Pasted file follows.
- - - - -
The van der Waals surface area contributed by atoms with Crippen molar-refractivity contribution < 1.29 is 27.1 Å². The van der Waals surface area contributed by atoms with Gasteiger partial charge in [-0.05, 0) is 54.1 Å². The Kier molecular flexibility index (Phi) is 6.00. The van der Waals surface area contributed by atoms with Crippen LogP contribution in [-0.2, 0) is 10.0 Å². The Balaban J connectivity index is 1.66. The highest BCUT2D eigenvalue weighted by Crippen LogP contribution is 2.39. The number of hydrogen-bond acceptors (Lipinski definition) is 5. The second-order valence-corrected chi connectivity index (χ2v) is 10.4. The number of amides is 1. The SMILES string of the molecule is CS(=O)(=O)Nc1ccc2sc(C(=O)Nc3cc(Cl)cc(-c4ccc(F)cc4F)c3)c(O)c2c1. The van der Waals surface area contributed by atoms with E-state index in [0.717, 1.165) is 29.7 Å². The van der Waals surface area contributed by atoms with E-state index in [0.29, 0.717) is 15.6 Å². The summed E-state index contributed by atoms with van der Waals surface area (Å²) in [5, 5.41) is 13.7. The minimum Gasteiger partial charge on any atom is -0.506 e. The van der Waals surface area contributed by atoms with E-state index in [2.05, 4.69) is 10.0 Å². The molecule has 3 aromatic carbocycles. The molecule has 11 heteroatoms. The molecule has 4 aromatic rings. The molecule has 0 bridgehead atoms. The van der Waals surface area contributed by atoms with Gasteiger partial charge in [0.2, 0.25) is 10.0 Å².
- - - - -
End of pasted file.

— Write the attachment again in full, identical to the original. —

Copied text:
The van der Waals surface area contributed by atoms with Crippen molar-refractivity contribution < 1.29 is 27.1 Å². The van der Waals surface area contributed by atoms with Gasteiger partial charge in [-0.05, 0) is 54.1 Å². The Kier molecular flexibility index (Phi) is 6.00. The van der Waals surface area contributed by atoms with Crippen LogP contribution in [-0.2, 0) is 10.0 Å². The Balaban J connectivity index is 1.66. The highest BCUT2D eigenvalue weighted by Crippen LogP contribution is 2.39. The number of hydrogen-bond acceptors (Lipinski definition) is 5. The second-order valence-corrected chi connectivity index (χ2v) is 10.4. The number of amides is 1. The SMILES string of the molecule is CS(=O)(=O)Nc1ccc2sc(C(=O)Nc3cc(Cl)cc(-c4ccc(F)cc4F)c3)c(O)c2c1. The van der Waals surface area contributed by atoms with E-state index in [0.717, 1.165) is 29.7 Å². The van der Waals surface area contributed by atoms with E-state index in [0.29, 0.717) is 15.6 Å². The summed E-state index contributed by atoms with van der Waals surface area (Å²) in [5, 5.41) is 13.7. The minimum Gasteiger partial charge on any atom is -0.506 e. The van der Waals surface area contributed by atoms with E-state index in [2.05, 4.69) is 10.0 Å². The molecule has 3 aromatic carbocycles. The molecule has 11 heteroatoms. The molecule has 4 aromatic rings. The molecule has 0 bridgehead atoms. The van der Waals surface area contributed by atoms with Gasteiger partial charge in [0.2, 0.25) is 10.0 Å².